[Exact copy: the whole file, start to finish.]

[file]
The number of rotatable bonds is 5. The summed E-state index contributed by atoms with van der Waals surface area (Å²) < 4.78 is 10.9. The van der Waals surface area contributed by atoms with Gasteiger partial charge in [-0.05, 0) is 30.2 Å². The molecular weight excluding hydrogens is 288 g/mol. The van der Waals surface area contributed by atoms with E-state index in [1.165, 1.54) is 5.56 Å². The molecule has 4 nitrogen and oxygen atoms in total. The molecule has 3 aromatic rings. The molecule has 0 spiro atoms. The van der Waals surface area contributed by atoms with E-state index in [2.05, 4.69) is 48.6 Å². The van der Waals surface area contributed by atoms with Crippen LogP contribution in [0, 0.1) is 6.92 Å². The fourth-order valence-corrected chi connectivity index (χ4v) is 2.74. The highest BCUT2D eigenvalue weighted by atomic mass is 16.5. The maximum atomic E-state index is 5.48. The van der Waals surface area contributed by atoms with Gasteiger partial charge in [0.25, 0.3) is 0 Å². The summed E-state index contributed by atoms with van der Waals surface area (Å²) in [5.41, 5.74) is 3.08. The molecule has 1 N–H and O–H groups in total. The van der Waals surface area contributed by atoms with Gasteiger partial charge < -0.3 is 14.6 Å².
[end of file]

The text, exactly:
The number of rotatable bonds is 5. The summed E-state index contributed by atoms with van der Waals surface area (Å²) < 4.78 is 10.9. The van der Waals surface area contributed by atoms with Gasteiger partial charge in [-0.05, 0) is 30.2 Å². The molecular weight excluding hydrogens is 288 g/mol. The van der Waals surface area contributed by atoms with E-state index in [1.165, 1.54) is 5.56 Å². The molecule has 4 nitrogen and oxygen atoms in total. The molecule has 3 aromatic rings. The molecule has 0 spiro atoms. The van der Waals surface area contributed by atoms with E-state index in [2.05, 4.69) is 48.6 Å². The van der Waals surface area contributed by atoms with Crippen LogP contribution in [0, 0.1) is 6.92 Å². The fourth-order valence-corrected chi connectivity index (χ4v) is 2.74. The highest BCUT2D eigenvalue weighted by atomic mass is 16.5. The maximum atomic E-state index is 5.48. The van der Waals surface area contributed by atoms with Gasteiger partial charge in [0.25, 0.3) is 0 Å². The summed E-state index contributed by atoms with van der Waals surface area (Å²) in [5.41, 5.74) is 3.08. The molecule has 1 N–H and O–H groups in total. The van der Waals surface area contributed by atoms with Gasteiger partial charge < -0.3 is 14.6 Å².